Cluster Headaches


A type of headache that predominantly affects middle-aged men. It includes episodes of severe, one-sided pain around the eye that occurs daily for several weeks and accompanied by other symptoms. It is also known as migrainous neuralgia.


The headache is always unilateral, excruciating, and most uniquely, in timed attacks called "clusters."

Cluster headaches are characterized by intense burning and boring pain, frequently located in or around one eye and temple and occasionally in one cheek or jaw. The affected eye is bloodshot and teary. The nostril on that side often becomes blocked and may run profusely.

Other features can include reduced pupil size, a drooping eyelid and a flushed face. The pain swiftly intensifies within 5 to 10 minutes to a peak that typically persists for 30 minutes to 2 hours. Affected persons usually do not lie down during the attack because it usually worsens the pain.

Cluster headaches have an abrupt onset and can happen at any time, but they most commonly occur two to three hours after falling asleep, usually during the phase of deep sleep known as rapid eye movement (REM). They usually last for less than two hours. The headaches can occur daily for days, weeks, or months before a remission period that can last weeks or years (episodic attacks), or can occur for a year or more without remission (chronic attacks). A chronic phase may begin after a period of episodic attacks.


The cause of cluster headaches is unclear, but may relate to a vascular headache disorder or a disturbance of serotonin (a neurotransmitter or chemical in the brain). Unlike migraine headaches, which more often affect women, cluster headaches predominantly affect men.

While the basic cause of cluster headache is not known, current research links the expanding of blood vessels in the head with chemically active proteins found in nerve endings around blood vessels of the trigeminal nerve (the fifth cranial nerve).


The first attack most frequently arises during adolescence or the early 20s. Many patients report that alcohol triggers an attack. Others report that stress, glare, or ingestion of specific foods may trigger an attack. There is usually no family history of similar headaches.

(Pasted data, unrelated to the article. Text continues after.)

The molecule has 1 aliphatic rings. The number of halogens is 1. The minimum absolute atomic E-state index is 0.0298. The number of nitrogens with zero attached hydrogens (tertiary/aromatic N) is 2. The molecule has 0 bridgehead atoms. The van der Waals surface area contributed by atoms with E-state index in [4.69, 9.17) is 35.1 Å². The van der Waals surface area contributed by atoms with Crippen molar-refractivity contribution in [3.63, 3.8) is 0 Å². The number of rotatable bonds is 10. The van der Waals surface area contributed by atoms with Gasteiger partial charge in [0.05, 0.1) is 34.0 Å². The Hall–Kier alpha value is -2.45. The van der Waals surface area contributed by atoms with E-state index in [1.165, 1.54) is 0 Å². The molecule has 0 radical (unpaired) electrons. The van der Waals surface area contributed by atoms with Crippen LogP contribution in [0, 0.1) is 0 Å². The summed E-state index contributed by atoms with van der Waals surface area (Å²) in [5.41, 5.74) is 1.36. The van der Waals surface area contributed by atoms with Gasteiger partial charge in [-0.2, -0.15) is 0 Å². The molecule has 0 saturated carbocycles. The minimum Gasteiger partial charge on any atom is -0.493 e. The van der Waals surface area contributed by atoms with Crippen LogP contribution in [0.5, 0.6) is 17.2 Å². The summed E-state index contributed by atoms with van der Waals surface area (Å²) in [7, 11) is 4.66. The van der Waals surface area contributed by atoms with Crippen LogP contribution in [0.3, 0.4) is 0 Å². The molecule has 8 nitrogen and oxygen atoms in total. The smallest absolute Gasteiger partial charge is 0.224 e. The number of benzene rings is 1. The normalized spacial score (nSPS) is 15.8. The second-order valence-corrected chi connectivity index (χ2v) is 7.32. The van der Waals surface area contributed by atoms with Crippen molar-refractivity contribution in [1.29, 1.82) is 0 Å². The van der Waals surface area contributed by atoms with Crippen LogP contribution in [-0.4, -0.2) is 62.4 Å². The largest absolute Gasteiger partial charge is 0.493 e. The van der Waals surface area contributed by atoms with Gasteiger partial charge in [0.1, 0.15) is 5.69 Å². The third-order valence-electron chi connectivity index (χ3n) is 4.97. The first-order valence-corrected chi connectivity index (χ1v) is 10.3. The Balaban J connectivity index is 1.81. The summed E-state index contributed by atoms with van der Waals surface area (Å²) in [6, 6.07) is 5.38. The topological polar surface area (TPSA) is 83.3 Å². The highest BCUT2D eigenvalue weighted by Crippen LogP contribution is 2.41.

A typical cluster headache starts suddenly and without warning. In half of the cases, the attack awakens the patient within two hours of falling asleep. The attack may begin with a sensation of pressure in the eye or temple. The pain is unilateral, constant and severe. The excruciating pain reaches a peak within 15 minutes.

Individual attacks usually last less than two hours. Towards the end of the attack, the patient may experience additional paroxysms of stabbing pain superimposed on the constant severe pain.

In contrast to patients with migraine headaches, patients with cluster headaches are restless, active, and even violent during attacks. Most apply pressure or cold to the painful area, and many attempt to keep the head low but avoid lying down, since this position can initiate and increase cluster headache pain.


The physician should have little difficulty in diagnosing the condition. Nevertheless, some tests may be performed to exclude other ailments that cause similar pain; an aneurysm of the carotid artery in the head, a tumor made up of newly formed blood vessels, sinusitis, or glaucoma.


The majority of patients with cluster headache can be controlled on medication. However, a small number of patients have a chronic form of cluster headache which is resistant to medical therapy and therefore very difficult to treat.

Cluster headaches are resistant to analgesic painkillers because these drugs take effect slowly.

Inhalation of 100 percent oxygen often provides relief. This may be the most effective treatment for frequent cluster headaches that occur primarily at night.

Ergotamine tartrate in a suppository, tablet, injection, or aerosol form is an effective pain reliever for some people, but the dosage must be limited to avoid side effects, especially nausea. It may also be prescribed to prevent attacks.

Sumatriptan (Imitrex) has been demonstrated to be effective in migraine headaches and in acute cluster headache attacks. It is given as a subcutaneous injection at the start of an attack.

Corticosteroid medications, such as prednisone, may be prescribed if the cluster headaches are of recent onset or if there is a pattern of short attack episodes and long remissions. Side effects prohibit long-term use.

About 60 percent of all persons with cluster headaches respond to methysergide maleate, which acts to relieve and prevent the attacks. It is used during periods of pain and is tapered off slowly during remission.

Lithium carbonate can be effective during a chronic phase of cluster headaches; then the dosage is tapered to avoid side effects.

Calcium channel blocking agents, such as verapamil, are effective for the prevention of cluster headaches in many people.

Different types of surgery have been used over the years to treat chronic cluster headaches, but those which deaden the pain-sensitive cells of the fifth cranial nerve have worked best.

Use of radiofrequency heating by means of a needle that deadens the trigeminal root nerve fibers may be effective, with fewer side effects than other invasive procedures. However, this therapy is usually used only after all other treatment has failed.